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Aluminum (Al)

Source. Aluminum (Al) is ubiquitous in its oxidized form, present in air, food, and water. Its main industrial use is in the metal working industries. Aluminum hydroxide is frequently used as an antacid without producing clinical symptoms. However,

Reusche/Luebeck

Nebenniere

25/92-3

SPEKTRUM 1830 POLARITY + RANGE ,25 V

3/2/1993 LASER uJ [131101 8]

Reusche/Luebeck

Nebenniere

25/92-3

SPEKTRUM 1830 POLARITY + RANGE ,25 V

3/2/1993 LASER uJ [131101 8]

Ag iilii

Fig. 17.1a-d. Dialysis-associated encephalopathy. a Hypoglossal neuron with pathognomonic deeply black, fine-granular cytoplasmic inclusions in dialysis-associated encephalopathy in comparison with the brownish neuronal lipofuscin in neurons of the inferior olivary nucleus (b - silver staining; X2000). c Laser microprobe mass analysis with aluminum peak at m/z 27, confirming the high aluminum content of silver-stained inclusions (peaks at m/z 104 and 106 result from silver staining). d Electron microscopy with partly electron-dense, partly bizarre electron-lucent material of (aluminum-containing) inclusions (X40,000). The figure was kindly provided by Professor Dr. E. Reusche, Lübeck

Fig. 17.1a-d. Dialysis-associated encephalopathy. a Hypoglossal neuron with pathognomonic deeply black, fine-granular cytoplasmic inclusions in dialysis-associated encephalopathy in comparison with the brownish neuronal lipofuscin in neurons of the inferior olivary nucleus (b - silver staining; X2000). c Laser microprobe mass analysis with aluminum peak at m/z 27, confirming the high aluminum content of silver-stained inclusions (peaks at m/z 104 and 106 result from silver staining). d Electron microscopy with partly electron-dense, partly bizarre electron-lucent material of (aluminum-containing) inclusions (X40,000). The figure was kindly provided by Professor Dr. E. Reusche, Lübeck clinical features attributed to aluminum intoxication have been described after chronic dialysis (see also p. 613 f) with dialysis fluid containing aluminum as well as following oral administration of phosphate-binding agents containing aluminum (McLaughlin et al. 1962; Alfrey et al. 1976; Elliott et al. 1978; Mar-tyn et al. 1989). A relationship has been hypothesized between exposure to aluminum in food and water and Alzheimer's disease (Wisniewski et al. 1979). The normal concentration of aluminum in the brain is <10 (ag/l, which increases with age.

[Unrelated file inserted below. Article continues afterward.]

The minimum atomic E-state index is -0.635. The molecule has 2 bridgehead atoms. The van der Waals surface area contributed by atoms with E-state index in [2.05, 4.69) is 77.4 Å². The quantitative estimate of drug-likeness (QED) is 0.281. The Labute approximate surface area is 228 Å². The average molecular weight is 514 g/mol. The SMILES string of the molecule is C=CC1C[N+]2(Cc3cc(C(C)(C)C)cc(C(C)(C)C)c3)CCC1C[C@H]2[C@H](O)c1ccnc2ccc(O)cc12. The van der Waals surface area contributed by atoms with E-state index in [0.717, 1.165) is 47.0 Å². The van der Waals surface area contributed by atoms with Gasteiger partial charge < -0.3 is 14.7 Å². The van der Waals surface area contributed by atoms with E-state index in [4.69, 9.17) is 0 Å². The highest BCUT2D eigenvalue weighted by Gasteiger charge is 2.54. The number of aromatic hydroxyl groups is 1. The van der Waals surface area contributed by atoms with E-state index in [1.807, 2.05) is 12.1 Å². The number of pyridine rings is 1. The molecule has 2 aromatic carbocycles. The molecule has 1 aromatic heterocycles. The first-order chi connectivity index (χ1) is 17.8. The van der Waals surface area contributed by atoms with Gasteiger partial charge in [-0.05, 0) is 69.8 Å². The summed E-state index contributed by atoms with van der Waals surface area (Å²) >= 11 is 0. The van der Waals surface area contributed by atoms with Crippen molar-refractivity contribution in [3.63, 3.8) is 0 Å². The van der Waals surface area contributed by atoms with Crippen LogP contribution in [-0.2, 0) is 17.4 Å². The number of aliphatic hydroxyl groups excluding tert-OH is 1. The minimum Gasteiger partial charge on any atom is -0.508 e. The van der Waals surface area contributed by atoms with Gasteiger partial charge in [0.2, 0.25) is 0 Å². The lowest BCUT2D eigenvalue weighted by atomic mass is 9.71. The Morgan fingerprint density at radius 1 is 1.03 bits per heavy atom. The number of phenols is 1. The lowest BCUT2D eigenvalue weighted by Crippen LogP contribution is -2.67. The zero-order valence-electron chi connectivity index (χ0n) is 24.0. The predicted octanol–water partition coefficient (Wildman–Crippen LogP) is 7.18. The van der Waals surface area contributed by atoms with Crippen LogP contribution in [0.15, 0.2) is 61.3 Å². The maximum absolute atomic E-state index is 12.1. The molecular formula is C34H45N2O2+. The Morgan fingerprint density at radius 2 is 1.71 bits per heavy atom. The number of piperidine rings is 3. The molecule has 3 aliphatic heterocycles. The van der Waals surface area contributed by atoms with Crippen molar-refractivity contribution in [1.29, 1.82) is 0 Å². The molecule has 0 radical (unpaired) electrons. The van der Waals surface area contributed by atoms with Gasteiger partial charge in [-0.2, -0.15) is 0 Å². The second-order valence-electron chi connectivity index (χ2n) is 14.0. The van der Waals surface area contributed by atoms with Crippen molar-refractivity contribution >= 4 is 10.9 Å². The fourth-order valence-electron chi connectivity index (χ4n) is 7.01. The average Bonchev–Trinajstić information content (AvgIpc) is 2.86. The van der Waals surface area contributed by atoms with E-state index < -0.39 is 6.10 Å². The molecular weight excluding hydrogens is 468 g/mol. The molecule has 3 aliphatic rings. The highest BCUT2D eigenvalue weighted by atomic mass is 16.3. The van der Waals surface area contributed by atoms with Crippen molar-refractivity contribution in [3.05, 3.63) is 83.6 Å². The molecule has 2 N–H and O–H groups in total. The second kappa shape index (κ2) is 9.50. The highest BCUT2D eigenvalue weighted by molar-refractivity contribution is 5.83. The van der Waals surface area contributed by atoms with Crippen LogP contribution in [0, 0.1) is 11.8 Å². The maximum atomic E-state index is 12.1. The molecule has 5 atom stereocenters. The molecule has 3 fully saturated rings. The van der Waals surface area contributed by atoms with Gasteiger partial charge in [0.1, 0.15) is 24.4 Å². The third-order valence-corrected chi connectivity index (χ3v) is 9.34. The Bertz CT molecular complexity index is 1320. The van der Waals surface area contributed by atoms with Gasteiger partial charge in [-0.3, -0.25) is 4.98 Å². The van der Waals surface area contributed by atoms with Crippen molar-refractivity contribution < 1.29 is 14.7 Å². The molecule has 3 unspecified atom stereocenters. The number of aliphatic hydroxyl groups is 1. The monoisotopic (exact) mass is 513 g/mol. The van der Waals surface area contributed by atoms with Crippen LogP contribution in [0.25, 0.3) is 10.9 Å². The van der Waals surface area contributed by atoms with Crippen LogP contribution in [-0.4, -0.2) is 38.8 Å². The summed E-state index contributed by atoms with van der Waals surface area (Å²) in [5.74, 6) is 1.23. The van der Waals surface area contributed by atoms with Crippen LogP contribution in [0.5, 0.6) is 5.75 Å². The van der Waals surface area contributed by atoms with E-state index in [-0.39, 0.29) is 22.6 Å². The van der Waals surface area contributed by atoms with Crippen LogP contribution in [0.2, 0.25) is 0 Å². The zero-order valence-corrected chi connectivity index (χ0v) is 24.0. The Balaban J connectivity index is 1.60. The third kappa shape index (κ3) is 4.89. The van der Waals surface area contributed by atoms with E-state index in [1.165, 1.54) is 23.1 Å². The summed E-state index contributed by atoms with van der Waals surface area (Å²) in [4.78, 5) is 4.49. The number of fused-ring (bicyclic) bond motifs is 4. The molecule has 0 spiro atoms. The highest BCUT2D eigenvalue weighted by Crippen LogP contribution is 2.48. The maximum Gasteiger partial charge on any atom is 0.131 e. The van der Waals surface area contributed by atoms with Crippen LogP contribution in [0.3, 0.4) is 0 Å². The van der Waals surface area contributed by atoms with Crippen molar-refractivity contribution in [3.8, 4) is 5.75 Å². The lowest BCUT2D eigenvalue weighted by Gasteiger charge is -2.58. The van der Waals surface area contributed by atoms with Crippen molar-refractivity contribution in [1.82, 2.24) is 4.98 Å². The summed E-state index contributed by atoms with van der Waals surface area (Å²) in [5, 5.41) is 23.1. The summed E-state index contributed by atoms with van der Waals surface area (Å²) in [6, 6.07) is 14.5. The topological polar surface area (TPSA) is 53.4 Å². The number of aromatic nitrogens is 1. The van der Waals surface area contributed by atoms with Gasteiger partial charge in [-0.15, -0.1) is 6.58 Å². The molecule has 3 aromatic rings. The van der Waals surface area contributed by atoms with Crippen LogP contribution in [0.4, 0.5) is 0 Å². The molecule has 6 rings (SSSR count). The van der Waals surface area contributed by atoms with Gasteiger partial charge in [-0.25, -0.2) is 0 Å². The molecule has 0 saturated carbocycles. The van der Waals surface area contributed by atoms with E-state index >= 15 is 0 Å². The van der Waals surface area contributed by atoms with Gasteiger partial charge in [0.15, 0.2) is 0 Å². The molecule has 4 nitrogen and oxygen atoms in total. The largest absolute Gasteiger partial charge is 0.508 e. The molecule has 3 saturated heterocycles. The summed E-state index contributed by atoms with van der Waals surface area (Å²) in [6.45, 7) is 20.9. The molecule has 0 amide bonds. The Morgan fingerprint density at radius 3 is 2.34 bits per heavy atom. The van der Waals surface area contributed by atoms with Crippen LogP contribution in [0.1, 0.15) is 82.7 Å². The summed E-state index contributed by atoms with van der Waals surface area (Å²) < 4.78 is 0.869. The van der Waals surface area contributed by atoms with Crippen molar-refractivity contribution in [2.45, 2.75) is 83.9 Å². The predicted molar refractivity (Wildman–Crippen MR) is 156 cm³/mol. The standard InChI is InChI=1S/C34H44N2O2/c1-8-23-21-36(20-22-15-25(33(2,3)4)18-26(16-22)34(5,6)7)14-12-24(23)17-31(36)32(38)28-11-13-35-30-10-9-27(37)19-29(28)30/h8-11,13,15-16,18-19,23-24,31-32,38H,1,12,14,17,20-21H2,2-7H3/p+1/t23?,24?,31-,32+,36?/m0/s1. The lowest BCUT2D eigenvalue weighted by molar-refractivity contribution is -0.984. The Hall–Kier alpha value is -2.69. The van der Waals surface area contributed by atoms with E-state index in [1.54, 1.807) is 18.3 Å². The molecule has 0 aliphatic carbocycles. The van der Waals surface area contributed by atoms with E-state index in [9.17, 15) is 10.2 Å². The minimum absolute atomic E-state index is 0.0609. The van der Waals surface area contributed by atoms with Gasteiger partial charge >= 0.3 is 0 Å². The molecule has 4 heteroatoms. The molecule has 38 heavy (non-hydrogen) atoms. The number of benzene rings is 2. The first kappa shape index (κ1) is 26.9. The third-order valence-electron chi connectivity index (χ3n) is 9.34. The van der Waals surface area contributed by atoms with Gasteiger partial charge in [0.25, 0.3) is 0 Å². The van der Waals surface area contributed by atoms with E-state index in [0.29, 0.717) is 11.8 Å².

Pathogenesis. If the blood contains elevated levels of aluminum in association with a compromised blood-brain barrier (McDermott et al. 1978), the brain will also have elevated levels of aluminum (Crapper McLachlan et al. 1983). Plasma levels above 100 (g/l are potentially toxic; levels exceeding 500 (g/l are indicative of acute aluminum poisoning. At the cellular level, aluminum is known to disrupt the slow transport of neurofilament proteins (NFP), which leads to an accumulation of NFP at the proximal end of the axon (Bizzi et al. 1984; Bin and Gar-finkel 1994) and a proliferation of microfilaments in the perikaryon (Klatzo et al. 1965; Weinstein 1974).

The similarity of clinical symptoms in association with elevated levels of aluminum demonstrated in the brains of victims of dementia of Alzheimer type (Crapper McLachlan et al. 1983) has given rise to a theory that Alzheimer's disease may be caused by an accumulation of aluminum in the brain (Martyn et al. 1989). This hypothesis has fallen out of favor.

Clinical Features. Aluminum poisoning is characterized by progressive dementia with speech impairment, myoclonus, focal and/or generalized epileptic seizures, focal neurological symptoms, and loss of consciousness. An aluminum-induced degeneration of motor neurons must be distinguished from a dialysis encephalopathy. The disease can end in death. The differential diagnosis must include Alzheimer's disease. Desferrioxamine is the specific chelating antidote.

Morphology. The morphological changes caused by aluminum intoxication are non-characteristic in H&E preparations (McLaughlin et al. 1962). Ganglion cells are shrunken, but usually there is no clear decline in their numbers. Some differences can be demonstrated immunohistochemically: in aluminum poisoning, neurons do not react to microtubule-as-sociated protein 2 (MAP-2), p-tubulin or ubiquitin, while in Alzheimer's disease they do (Strong et al. 1991). Aluminum poisoning is also associated with proliferation of microglia and astrocytes as well as a spongiform disintegration of the neuropil in the second and third cortical layer.

Using new variants of silver staining, Reusche described in 1991 a new effective method for the demonstration of Alzheimer changes by light- and electron microscopy (Reusche et al. 1992). The same methods allowed for the first time the demonstration in ten long-term hemodialyzed patients of characteristic and pathognomonic aluminum-containing inclusions in the cytoplasm of choroid plexus epithelia, glia, and neurons of the CNS (Reusche and Seydel 1993). Argyrophilic proteinaceous deposits of this "dialysis-associated encephalopathy" (DAE) were shown by light- and electron microscopy. They obviously result from long-standing and futile cyto-plasmic lysosomal degradation of aluminum. Similar deposits could be demonstrated in peripheral organs as well (Reusche et al. 1996). Laser microprobe mass analysis confirmed high cellular levels of aluminum (Fig. 17.1). The morphology is completely different from neuronal changes in Alzheimer's disease (Reusche and Seydel 1993; Reusche 1997). The evaluation of 50 long-term hemodialyzed patients -with ingestion of aluminum-containing drugs, up to 2.5 kg "pure" aluminum - presented no increase in the incidence of Alzheimer's disease (Reusche et al. 2001).

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